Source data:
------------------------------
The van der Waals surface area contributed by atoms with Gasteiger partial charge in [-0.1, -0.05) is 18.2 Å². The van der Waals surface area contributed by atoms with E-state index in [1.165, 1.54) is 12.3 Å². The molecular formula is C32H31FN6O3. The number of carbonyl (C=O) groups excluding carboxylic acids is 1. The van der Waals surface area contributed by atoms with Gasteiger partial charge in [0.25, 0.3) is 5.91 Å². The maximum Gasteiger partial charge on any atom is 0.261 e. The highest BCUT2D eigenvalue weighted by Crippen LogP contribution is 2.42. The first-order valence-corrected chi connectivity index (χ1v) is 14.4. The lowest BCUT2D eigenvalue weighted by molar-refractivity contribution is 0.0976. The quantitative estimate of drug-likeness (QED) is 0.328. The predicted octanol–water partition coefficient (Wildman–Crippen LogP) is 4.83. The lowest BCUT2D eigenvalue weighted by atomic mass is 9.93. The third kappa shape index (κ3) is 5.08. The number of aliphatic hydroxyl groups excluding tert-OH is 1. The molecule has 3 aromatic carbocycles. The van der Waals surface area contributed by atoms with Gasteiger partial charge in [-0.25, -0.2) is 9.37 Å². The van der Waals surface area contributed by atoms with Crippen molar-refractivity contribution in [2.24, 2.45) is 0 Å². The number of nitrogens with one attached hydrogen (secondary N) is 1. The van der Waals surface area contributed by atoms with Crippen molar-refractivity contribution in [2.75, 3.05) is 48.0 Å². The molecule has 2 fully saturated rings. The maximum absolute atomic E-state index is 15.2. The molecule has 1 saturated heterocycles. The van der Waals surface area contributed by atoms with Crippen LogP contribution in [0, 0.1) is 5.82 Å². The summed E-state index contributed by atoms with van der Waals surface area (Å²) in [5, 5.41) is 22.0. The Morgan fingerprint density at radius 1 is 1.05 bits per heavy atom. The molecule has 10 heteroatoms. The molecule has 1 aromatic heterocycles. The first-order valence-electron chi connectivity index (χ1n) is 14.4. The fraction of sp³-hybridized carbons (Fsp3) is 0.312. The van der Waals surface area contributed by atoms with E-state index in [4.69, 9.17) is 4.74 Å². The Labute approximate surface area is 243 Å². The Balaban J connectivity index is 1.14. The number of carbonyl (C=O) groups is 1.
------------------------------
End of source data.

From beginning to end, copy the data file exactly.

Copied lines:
The van der Waals surface area contributed by atoms with Gasteiger partial charge in [-0.1, -0.05) is 18.2 Å². The van der Waals surface area contributed by atoms with E-state index in [1.165, 1.54) is 12.3 Å². The molecular formula is C32H31FN6O3. The number of carbonyl (C=O) groups excluding carboxylic acids is 1. The van der Waals surface area contributed by atoms with Gasteiger partial charge in [0.25, 0.3) is 5.91 Å². The maximum Gasteiger partial charge on any atom is 0.261 e. The highest BCUT2D eigenvalue weighted by Crippen LogP contribution is 2.42. The first-order valence-corrected chi connectivity index (χ1v) is 14.4. The lowest BCUT2D eigenvalue weighted by molar-refractivity contribution is 0.0976. The quantitative estimate of drug-likeness (QED) is 0.328. The predicted octanol–water partition coefficient (Wildman–Crippen LogP) is 4.83. The lowest BCUT2D eigenvalue weighted by atomic mass is 9.93. The third kappa shape index (κ3) is 5.08. The number of aliphatic hydroxyl groups excluding tert-OH is 1. The molecule has 3 aromatic carbocycles. The van der Waals surface area contributed by atoms with Gasteiger partial charge in [-0.25, -0.2) is 9.37 Å². The van der Waals surface area contributed by atoms with Crippen molar-refractivity contribution in [2.24, 2.45) is 0 Å². The number of nitrogens with one attached hydrogen (secondary N) is 1. The van der Waals surface area contributed by atoms with Crippen molar-refractivity contribution in [2.75, 3.05) is 48.0 Å². The molecule has 2 fully saturated rings. The maximum absolute atomic E-state index is 15.2. The molecule has 1 saturated heterocycles. The van der Waals surface area contributed by atoms with Crippen LogP contribution in [0, 0.1) is 5.82 Å². The summed E-state index contributed by atoms with van der Waals surface area (Å²) in [5, 5.41) is 22.0. The Morgan fingerprint density at radius 1 is 1.05 bits per heavy atom. The molecule has 10 heteroatoms. The molecule has 1 aromatic heterocycles. The first-order valence-electron chi connectivity index (χ1n) is 14.4. The fraction of sp³-hybridized carbons (Fsp3) is 0.312. The van der Waals surface area contributed by atoms with E-state index in [4.69, 9.17) is 4.74 Å². The Labute approximate surface area is 243 Å². The Balaban J connectivity index is 1.14. The number of carbonyl (C=O) groups is 1.